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dc.contributor.authorMarkaide, Pablo
dc.contributor.authorGairín, Ignasi
dc.contributor.authorCordero, David
dc.contributor.authorIbarrola, Irrintzi
dc.contributor.authorSaavedra, Carlos
dc.contributor.otherProducció Animalca
dc.date.accessioned2021-05-13T10:21:48Z
dc.date.available2021-05-13T10:21:48Z
dc.date.issued2021-04-24
dc.identifier.citationMarkaide, Pablo, Ignasi Gairín, David Cordero, Irrintzi Ibarrola, and Carlos Saavedra. 2021. "No Hybridization And Marked Interspecific Differences In Individual Growth Rate In Mixed Cultures Of Manila Clam (Ruditapes Philippinarum) And Grooved Carpet-Shell Clam (R. Decussatus)". Aquaculture 541: 736824. doi:10.1016/j.aquaculture.2021.736824.ca
dc.identifier.issn0044-8486ca
dc.identifier.urihttp://hdl.handle.net/20.500.12327/1257
dc.description.abstractThe Manila clam (Ruditapes philippinarum) was introduced in Europe in the 1970's and in the following years it became naturalized. Interactions with the native species include hybridization with the grooved carpet-shell (GCS) clam (R. decussatus), which may have both useful and undesirable consequences. Here we report an attempt to produce hybrids in captivity by crossing 3 females and 4–5 males of each species in a two-step protocol that favored hybrid fertilizations. One-hundred animals were sampled at 15 months after fertilization, and scored for one morphological diagnostic trait (siphon fusion) and two diagnostic genetic DNA markers (ITS-2 and Fas-i1). No hybrids were detected, although the 0% hybridization rate has an associated 95% confidence interval of 3.3%. This result suggests that successful hybrid fertilization may be infrequent and/or the hybrid offspring may have very low survival rate. Abundant offspring of the two parental species were obtained and provided an unprecedented opportunity to study the innate differences in biological traits between the two species without the confounding influence of environmental variability. Individuals with ripe gonads were significantly less frequent in the Manila clam, suggesting an innate trend to earlier summer spawning in this species. Manila clam grew 20% faster than GCS clam and showed 80% heavier shells. However GCS clam showed almost twice as much variability in size as Manila clam, and some individuals of this species were as large as the largest Manila clams. The observed difference in growth variability may reflect a general loss of genetic variability in Manila clam during the introduction in Europe, although a random effect from using a small number of parents in the mixed cross cannot be discarded. Discrimination between these explanations, as well as determining more precisely the occurrence of hybridization in hatcheries by studying larger numbers of parents and offspring, may help improving clam aquaculture in Europe while preserving the genetic resources of the GCS clam.ca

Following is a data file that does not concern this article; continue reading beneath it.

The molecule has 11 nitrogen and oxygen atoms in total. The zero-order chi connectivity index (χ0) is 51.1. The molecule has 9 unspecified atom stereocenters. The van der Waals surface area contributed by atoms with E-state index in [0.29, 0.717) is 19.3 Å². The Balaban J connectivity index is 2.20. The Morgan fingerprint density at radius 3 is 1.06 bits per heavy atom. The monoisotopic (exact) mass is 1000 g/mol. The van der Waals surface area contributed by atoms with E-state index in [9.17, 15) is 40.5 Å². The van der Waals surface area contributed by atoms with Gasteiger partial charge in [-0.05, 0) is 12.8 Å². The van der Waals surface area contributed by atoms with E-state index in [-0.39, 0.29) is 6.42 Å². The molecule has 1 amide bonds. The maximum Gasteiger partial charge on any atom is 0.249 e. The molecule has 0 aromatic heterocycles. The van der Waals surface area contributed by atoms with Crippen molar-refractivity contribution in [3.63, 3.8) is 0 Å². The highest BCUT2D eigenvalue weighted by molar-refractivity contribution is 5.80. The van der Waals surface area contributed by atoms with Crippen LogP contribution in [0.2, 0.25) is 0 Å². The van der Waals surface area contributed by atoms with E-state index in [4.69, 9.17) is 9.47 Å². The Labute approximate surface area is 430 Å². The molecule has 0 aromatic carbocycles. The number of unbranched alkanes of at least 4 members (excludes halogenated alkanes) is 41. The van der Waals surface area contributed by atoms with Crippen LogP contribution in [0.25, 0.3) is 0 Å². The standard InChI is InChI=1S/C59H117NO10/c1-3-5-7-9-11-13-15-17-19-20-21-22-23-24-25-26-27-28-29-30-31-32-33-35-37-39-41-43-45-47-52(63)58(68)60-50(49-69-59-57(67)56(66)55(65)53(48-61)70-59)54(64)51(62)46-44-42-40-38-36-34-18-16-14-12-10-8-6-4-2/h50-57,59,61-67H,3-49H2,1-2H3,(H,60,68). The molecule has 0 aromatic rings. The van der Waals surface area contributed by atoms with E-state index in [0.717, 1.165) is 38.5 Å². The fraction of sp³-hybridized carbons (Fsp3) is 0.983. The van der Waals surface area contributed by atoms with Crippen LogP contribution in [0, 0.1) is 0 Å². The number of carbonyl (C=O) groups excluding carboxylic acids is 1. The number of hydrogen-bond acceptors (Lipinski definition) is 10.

dc.format.extent10ca
dc.language.isoengca
dc.publisherElsevierca
dc.relation.ispartofAquacultureca
dc.rightsAttribution 4.0 Internationalca
dc.rights.urihttp://creativecommons.org/licenses/by/4.0/*
dc.titleNo hybridization and marked interspecific differences in individual growth rate in mixed cultures of Manila clam (Ruditapes philippinarum) and grooved carpet-shell clam (R. decussatus)ca
dc.typeinfo:eu-repo/semantics/articleca
dc.description.versioninfo:eu-repo/semantics/publishedVersionca
dc.rights.accessLevelinfo:eu-repo/semantics/openAccess
dc.embargo.termscapca
dc.subject.udc639ca
dc.identifier.doihttps://doi.org/10.1016/j.aquaculture.2021.736824ca
dc.contributor.groupAqüiculturaca


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Except where otherwise noted, this item's license is described as http://creativecommons.org/licenses/by/4.0/